DUBLIN, Texas — Dublin Dr Pepper is no more.
The Dublin Dr Pepper Bottling Company has sold its rights to produce the iconic beverage in a settlement over a long-running feud.
The plant opened more than a century ago, filling containers with Dr Pepper made with pure cane sugar. But the oldest Dr Pepper bottler in the world has now produced its final "pick me up."
The development is cutting deep, stripping the very identity of this small Erath County town 75 miles southwest of Fort Worth.
It is the conclusion of a lawsuit pitting Plano-based Dr Pepper Snapple Group and its most famous bottling plant — a 120-year-old facility that started building a brand which later defined this community.
"Every town wants to find something that's uniquely theirs, and Dr Pepper was uniquely ours," said Jeff Kloster, vice-president of Dublin Bottling Works.
Dublin was one of only a few facilities that produced Dr Pepper using the original cane sugar formula. It's been operated by the same family for four generations.
Dublin Bottling Works vice-president Jeff Kloster found it hard to choke back tears as he talked about the end of an era. "You can't help but feel bad, but my grandfather would've said, 'Keep going.'"
Kloster helped workers clear out Old Doc's Soda Shop on Wednesday. It's where eager customers stopped by to stock up on Dublin Dr Pepper one last time.
Earlier in the day, he broke the news to his employees and was forced to let 14 of them go.
"The workers here are all like family," Kloster said.
Those who remained spent the night taking down everything with the "Dublin Dr Pepper" name, and what wasn't cut down or put away was covered up.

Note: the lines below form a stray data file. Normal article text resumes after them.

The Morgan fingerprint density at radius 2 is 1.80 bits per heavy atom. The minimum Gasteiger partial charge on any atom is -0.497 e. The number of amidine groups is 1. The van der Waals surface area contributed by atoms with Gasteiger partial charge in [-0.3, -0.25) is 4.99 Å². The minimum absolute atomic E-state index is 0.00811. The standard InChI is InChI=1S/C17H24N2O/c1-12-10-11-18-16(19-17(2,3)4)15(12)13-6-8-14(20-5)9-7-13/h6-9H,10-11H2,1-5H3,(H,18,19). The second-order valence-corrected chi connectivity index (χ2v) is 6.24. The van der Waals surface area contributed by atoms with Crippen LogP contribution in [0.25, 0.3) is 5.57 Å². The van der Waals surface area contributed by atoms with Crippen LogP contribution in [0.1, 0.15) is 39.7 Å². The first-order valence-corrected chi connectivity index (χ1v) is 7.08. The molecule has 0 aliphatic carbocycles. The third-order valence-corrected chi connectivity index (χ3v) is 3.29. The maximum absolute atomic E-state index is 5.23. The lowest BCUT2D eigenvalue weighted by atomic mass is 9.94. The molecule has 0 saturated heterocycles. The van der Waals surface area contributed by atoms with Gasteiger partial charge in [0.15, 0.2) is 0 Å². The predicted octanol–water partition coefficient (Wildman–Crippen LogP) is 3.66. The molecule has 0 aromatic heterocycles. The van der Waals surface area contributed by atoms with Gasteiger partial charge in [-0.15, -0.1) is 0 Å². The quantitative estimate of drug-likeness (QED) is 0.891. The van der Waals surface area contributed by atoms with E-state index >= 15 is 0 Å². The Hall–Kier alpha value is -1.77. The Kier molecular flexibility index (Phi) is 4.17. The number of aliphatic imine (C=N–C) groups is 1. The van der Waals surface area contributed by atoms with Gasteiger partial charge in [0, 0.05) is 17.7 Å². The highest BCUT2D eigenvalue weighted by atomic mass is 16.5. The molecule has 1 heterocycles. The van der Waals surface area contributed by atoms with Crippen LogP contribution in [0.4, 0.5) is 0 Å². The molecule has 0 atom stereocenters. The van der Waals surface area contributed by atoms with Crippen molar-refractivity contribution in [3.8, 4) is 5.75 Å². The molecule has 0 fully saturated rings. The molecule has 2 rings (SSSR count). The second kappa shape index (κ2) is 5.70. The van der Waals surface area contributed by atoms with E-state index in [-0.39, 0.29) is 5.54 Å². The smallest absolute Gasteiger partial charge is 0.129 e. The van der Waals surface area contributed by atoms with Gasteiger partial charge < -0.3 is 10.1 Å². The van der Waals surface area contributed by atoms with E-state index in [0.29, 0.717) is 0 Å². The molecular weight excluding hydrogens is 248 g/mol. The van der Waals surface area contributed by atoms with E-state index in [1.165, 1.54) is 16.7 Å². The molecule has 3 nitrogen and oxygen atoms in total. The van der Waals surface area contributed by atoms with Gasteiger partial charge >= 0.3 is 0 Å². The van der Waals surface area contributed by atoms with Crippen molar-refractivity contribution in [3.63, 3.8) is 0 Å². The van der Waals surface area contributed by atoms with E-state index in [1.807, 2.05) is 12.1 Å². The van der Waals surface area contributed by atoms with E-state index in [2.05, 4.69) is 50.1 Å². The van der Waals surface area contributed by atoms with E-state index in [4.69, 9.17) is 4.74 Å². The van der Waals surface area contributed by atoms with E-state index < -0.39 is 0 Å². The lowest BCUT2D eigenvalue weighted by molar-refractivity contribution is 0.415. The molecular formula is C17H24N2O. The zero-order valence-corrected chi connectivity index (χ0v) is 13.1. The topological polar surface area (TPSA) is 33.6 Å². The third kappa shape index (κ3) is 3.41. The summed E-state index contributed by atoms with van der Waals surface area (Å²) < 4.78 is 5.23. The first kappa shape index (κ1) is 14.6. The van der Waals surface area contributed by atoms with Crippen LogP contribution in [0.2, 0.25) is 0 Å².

"It's been pretty tough not knowing what's really going to happen," said bottling plant employee Lee Jones. "Everybody was kind of hoping this wasn't going to happen, but it did."
It is a piece of Texas history that drew hundreds of thousands of people to Dublin, Texas every year.
"We appreciate all of the support we've had for 120 years," Kloster said. "Couldn't do it without them."
Starting Thursday, a new era begins in Dublin. When the bottling plant reopens on Thursday, it will no longer be called the Dublin Dr Pepper Bottling Company; it will become "Dublin Bottling Works," and while it will still make sodas, it will no longer produce or distribute the soft drink that made it famous for more than a century.
You will still be able to buy the cane sugar drink in Dublin, but "Dublin Dr Pepper" will henceforth be simply "Dr Pepper."
Dr Pepper Snapple Group is taking a lot of heat on social media sites after its decision to end its relationship with the Dublin bottler.
Just about all of WFAA's Facebook feedback was posted in support of Dublin. Alex Guzman summed it up with one word: "BOYCOTT."
Vicki Shelton said, "there is nothing better than having it in a real glass bottle and made with real sugar."
And Pamela Nishimoto said, "BAD P-R MOVE, DR PEPPER."
But Michael Davis at SMU's Cox School of Business doesn't think this will hurt the company in the long-term. "Dr Pepper is walking a fine line to protect bottlers and protect its image as sort of a 'good guy' company," he said.
A representative for Dr Pepper Snapple Group emphasized that Dr Pepper made with cane sugar will continue to be available.
It just won't be made in Dublin anymore.